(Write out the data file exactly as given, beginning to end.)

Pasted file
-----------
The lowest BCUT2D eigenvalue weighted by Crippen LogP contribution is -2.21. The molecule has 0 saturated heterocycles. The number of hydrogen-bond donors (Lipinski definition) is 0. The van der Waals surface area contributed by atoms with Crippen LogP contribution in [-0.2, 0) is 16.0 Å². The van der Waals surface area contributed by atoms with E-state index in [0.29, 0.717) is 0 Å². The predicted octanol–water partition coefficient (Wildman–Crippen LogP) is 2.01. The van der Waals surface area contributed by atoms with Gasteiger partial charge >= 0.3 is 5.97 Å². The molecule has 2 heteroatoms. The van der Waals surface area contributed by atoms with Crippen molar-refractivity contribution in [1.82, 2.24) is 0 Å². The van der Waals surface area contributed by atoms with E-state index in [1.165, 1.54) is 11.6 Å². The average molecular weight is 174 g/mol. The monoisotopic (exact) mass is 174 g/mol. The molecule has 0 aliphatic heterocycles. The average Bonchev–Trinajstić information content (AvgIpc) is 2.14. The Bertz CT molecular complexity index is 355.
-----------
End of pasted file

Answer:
The lowest BCUT2D eigenvalue weighted by Crippen LogP contribution is -2.21. The molecule has 0 saturated heterocycles. The number of hydrogen-bond donors (Lipinski definition) is 0. The van der Waals surface area contributed by atoms with Crippen LogP contribution in [-0.2, 0) is 16.0 Å². The van der Waals surface area contributed by atoms with E-state index in [0.29, 0.717) is 0 Å². The predicted octanol–water partition coefficient (Wildman–Crippen LogP) is 2.01. The van der Waals surface area contributed by atoms with Gasteiger partial charge >= 0.3 is 5.97 Å². The molecule has 2 heteroatoms. The van der Waals surface area contributed by atoms with Crippen molar-refractivity contribution in [1.82, 2.24) is 0 Å². The van der Waals surface area contributed by atoms with E-state index in [1.165, 1.54) is 11.6 Å². The average molecular weight is 174 g/mol. The monoisotopic (exact) mass is 174 g/mol. The molecule has 0 aliphatic heterocycles. The average Bonchev–Trinajstić information content (AvgIpc) is 2.14. The Bertz CT molecular complexity index is 355.